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Auto, Motorcycle, Truck and RV Dealer Fraud & Scams
Buying a car is not on our list of things we like to do, but the process comes around every few years to make us feel uneasy at best, and sometimes distrustful at worst. After all, negative publicity about the shady practices of some car dealers gives us a healthy dose of skepticism every time we walk into a showroom.
Of course, most new and used car dealers ethically conduct business. As we have heard before, it is just a few rotten apples that spoil the batch. As a consumer purchasing a car, truck, motorcycle, or RV in California, you should know the types of scams some car dealers try to pull, as well as what you need to do if you fall victim to auto fraud.
Certified Car Dealer Fraud Cases
According to California consumer protection law, a car, truck, motorcycle, or RV dealership cannot promote a used car, as certified if one or more of the following conditions exist:
- The Dealer lied about the odometer reading and it does not reflect an accurate number of miles.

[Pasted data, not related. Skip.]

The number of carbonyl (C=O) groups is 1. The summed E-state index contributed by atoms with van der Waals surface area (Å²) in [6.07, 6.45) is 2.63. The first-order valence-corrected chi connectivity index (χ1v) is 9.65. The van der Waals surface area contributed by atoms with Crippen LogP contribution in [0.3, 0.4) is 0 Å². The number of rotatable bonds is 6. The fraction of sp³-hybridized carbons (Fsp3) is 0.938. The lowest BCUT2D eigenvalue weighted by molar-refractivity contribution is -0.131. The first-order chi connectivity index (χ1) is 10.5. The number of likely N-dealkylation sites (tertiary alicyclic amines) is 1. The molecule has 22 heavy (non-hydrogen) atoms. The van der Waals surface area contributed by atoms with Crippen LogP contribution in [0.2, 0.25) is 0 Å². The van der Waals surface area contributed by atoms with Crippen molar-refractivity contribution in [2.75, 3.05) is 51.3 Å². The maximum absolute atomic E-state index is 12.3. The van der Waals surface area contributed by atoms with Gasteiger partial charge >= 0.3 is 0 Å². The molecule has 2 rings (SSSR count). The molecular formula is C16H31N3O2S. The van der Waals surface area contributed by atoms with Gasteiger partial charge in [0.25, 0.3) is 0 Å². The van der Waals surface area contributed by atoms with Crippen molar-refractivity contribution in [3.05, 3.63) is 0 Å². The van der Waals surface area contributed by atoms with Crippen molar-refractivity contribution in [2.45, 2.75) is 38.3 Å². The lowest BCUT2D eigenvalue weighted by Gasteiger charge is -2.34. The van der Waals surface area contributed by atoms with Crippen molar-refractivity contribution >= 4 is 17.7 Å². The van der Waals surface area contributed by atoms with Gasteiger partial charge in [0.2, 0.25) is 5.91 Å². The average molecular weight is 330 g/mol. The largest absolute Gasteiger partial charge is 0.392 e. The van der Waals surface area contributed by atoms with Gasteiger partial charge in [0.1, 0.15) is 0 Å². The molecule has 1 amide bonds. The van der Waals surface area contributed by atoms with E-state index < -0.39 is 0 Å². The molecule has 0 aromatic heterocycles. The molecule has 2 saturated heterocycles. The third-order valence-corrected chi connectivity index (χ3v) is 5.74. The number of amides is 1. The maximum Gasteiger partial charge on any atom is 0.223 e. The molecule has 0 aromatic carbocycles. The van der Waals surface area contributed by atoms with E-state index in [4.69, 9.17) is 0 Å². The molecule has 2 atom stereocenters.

- The car dealer knew about the rollback of an odometer or the replacement of an old odometer with a brand new odometer.
- The car dealership should have known about the manufacturer (GM, Ford, Tesla, Hyundai etc.)taking back a car due to a state or federal warranty law.
- The car, motorcycle, truck or RV’s title has the word “junk, flood, salvage, manufacturer repurchase, or lemon law buyback” inscribed clearly.
- Damage to the car caused by fire, flood, or impact diminishes the safety of a vehicle.
- The Dealer knew about damage to the frame of a car.
- The Dealer refused to honor any warranties.
- Dealership failed to deliver a state-approved inspection report before closing a sale.
California Car Laws that Protect You
Although not as historically significant as the Bill of Rights to the United States Constitution, the California Car Buyer’s Bill of Rights packs a powerful legal punch. Licensed car dealerships must provide prospective buyers with a detailed itemized list for each financial component that makes up the total price of a car, truck, motorcycle, or RV for sale. Car dealers must also present each customer’s credit score and explain how the business plans to use the score in determining creditworthiness.